It is no secret that I absolutely adore everything about Krishna, the blue God. I find his persona to be extremely intriguing, and equally endearing. So I am always curious to read more about him – in any way that I can. Mostly, this just translates to reading Mahabharata from several different POVs. Which is why, when I first got to know of this book, based on Pradyumna – the son of Krishna, it felt like a refreshing change.
While I have heard of Pradyumna in passing, I have never read much about the son, whose life must have been heavily influenced by his father. This was a new lens to view Krishna from, so I was pretty excited to read this book.
The plot mostly revolves around the life of Pradyumna, but the author has also weaved several other small tales around the main story line.
Things that I liked:
Impeccable Language – I have seen a lot of good stories getting buried under the weight of bad grammar and language, and it is such a shame. In this book, the author’s command over the language is visible, and it makes it a joy to read.
Maintaining Period Authenticity – In the genre of historical fiction, only good English doesn’t suffice. The language used must be reflective of the time and age the story is set in, and the author has done complete justice to this. In addition to the language, the characters, their motivations, the conflicts in their world, and even their attire -everything is kept true to the period the story is set in.
Beautiful Descriptions – I must mention here that I am not overly fond of lengthy descriptions, irrespective of how good they are, but even I can appreciate the beautifully poetic ones which are present in this book. On the other hand, if you are someone who normally enjoys vivid descriptions, then this book will be a visual treat for you.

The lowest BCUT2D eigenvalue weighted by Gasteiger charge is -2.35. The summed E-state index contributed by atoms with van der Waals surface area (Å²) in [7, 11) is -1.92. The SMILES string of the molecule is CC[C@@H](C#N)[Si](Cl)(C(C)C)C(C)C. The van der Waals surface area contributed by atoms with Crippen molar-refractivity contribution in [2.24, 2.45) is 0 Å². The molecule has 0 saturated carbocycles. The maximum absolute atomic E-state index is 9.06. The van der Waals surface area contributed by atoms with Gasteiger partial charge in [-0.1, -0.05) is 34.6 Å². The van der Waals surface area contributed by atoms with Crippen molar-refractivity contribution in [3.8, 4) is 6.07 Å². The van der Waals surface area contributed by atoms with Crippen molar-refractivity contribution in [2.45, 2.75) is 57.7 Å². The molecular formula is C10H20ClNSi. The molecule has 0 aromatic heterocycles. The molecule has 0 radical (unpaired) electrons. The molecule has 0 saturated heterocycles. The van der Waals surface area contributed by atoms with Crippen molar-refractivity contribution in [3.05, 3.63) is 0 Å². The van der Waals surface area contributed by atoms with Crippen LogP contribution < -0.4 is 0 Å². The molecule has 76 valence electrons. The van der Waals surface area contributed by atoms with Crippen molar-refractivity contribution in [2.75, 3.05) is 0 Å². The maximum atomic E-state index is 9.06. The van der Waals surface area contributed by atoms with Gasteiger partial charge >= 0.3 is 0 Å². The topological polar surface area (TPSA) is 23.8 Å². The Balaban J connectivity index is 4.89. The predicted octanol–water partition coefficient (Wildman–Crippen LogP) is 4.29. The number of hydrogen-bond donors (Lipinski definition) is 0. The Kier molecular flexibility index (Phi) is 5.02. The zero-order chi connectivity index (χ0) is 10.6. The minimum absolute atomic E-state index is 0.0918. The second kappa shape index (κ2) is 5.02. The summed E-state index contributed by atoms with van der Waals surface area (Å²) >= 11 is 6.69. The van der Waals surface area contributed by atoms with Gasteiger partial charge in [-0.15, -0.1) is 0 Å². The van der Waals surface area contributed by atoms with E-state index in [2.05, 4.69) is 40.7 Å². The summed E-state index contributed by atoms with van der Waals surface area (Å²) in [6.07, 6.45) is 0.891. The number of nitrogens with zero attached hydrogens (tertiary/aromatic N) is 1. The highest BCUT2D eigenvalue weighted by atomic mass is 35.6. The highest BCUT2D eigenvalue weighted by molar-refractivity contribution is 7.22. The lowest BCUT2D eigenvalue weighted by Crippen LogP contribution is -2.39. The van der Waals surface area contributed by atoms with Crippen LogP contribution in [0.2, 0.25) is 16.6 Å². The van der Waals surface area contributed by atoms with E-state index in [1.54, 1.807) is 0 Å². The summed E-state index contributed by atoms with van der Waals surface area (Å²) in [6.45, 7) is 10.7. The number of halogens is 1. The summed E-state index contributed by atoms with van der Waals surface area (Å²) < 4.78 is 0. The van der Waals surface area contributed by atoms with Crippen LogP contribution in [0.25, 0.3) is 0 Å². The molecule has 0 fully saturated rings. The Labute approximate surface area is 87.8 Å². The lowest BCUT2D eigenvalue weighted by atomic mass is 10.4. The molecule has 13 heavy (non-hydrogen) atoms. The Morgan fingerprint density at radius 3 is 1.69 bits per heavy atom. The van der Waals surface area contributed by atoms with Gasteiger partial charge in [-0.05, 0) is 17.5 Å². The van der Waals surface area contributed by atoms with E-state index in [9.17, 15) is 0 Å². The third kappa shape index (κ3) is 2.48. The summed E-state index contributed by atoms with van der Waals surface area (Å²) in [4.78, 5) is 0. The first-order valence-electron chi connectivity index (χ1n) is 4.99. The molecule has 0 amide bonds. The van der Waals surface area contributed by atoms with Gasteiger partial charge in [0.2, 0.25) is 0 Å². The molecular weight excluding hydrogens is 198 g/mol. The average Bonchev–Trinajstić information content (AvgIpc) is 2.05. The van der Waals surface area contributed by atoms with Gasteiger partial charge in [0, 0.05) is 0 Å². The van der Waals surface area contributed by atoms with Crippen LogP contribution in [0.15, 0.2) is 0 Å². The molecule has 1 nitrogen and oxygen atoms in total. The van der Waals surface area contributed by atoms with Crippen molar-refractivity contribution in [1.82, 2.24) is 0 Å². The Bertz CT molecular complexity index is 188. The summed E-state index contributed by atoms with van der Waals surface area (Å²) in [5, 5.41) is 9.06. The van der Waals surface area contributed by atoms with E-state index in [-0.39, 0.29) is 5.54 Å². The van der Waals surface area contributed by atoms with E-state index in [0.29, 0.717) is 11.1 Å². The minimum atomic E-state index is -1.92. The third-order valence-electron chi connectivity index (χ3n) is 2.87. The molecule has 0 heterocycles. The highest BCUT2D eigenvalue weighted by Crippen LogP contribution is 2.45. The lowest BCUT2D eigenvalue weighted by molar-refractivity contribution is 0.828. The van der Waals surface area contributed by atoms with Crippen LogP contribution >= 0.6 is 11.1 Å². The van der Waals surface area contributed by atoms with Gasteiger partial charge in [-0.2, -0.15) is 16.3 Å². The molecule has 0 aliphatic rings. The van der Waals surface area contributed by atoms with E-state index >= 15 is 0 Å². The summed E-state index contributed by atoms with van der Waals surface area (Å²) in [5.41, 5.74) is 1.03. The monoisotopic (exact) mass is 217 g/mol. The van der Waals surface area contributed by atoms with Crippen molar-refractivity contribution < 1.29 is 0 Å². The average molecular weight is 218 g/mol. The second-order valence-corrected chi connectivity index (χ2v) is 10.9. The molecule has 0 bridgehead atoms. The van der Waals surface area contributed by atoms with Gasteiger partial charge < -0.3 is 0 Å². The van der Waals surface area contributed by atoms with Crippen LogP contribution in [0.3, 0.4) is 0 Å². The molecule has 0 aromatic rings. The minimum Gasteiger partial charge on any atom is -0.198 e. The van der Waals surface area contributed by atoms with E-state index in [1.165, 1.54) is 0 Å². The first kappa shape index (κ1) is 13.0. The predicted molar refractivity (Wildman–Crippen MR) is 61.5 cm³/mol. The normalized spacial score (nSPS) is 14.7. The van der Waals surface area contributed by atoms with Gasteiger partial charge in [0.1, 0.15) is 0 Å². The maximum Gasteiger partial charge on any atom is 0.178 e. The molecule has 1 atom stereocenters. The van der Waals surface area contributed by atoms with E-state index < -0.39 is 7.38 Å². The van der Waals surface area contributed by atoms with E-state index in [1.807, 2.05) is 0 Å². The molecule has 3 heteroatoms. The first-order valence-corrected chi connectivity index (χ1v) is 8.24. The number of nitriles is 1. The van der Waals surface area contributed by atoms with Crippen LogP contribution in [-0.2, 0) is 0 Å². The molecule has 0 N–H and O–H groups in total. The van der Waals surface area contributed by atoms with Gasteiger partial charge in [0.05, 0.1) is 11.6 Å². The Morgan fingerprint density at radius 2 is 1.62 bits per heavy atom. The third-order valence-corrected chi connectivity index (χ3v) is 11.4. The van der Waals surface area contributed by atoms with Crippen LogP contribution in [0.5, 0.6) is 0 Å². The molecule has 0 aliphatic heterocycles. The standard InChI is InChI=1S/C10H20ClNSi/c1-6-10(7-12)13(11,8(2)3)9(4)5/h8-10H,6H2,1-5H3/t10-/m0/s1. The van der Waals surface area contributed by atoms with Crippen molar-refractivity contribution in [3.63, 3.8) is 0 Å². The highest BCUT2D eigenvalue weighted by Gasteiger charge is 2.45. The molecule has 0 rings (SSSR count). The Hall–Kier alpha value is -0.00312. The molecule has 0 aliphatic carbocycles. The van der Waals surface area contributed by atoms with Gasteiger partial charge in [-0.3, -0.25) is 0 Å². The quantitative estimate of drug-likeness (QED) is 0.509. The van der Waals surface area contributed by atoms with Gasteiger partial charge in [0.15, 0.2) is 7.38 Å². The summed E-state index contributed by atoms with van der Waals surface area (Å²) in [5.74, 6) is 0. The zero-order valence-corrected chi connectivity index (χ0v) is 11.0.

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Things that could have been better:
Sequence of Events – There is one thing that I feel could have been different -the timeline. I would have loved to follow Pradyumna’s life across a linear time-frame, as that would have avoided confusion in some areas.
For instance – Abhimanyu is shown to have married Vatsala right around the time Pradyumna married Rukmavati. At this point, the Pandavas had not gone for their exile. Then there was the 14 year exile, followed by the great war of Kurukshetra, where Abhimanyu met with his death. Now, Abhimanyu had died at the age of 16; so calculating backwards, that makes him around 2 years old when he got married to Vatsala, which clearly was not the case.
I have considered the possibility that I might have got this wrong, and I have re-read the text a couple of times to cross-check, but this is how I understand the sequence of events. Even in the situation that I HAVE got this wrong, I am probably not going to be the only one.
This could have been avoided with a more linear timeline.
It was refreshing to read about a new/lesser known hero, in the genre. I would certainly recommend this book to people who read Indian Historical Fiction, and who would enjoy a visual tour of that era.
Will I read the Sequel?
When I picked this book up, I was looking to get 3 things out of the book –
1. An insider’s view of life in Dwarka.
2. The Yadav perspective on the events unfolding in ‘The Mahabharata’.
3. But above all – The events that led to the decimation of the Yadu clan.
The author has handled point #1 and #2 to some extent in this book. I am assuming the sequel is going to deal with point #3, which is what I am most excited to read about. So I will certainly keep an eye out for the next book in the series.
In this book, the author has attempted to write from a relatively unexplored POV, which is always interesting to read. My favorite POV in this genre so far has been of Draupadi’s in The Palace of Illusions. But I would love to hear from you guys. Do you read this genre? Do you think there is a hero/heroine whose POV needs to be explored more? Which has been your favorite POV so far?
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Important Update: After I posted my review, the author informed me that the book has gone through another round of edit, and that the timeline issue has been rectified. But I personally cannot vouch for this.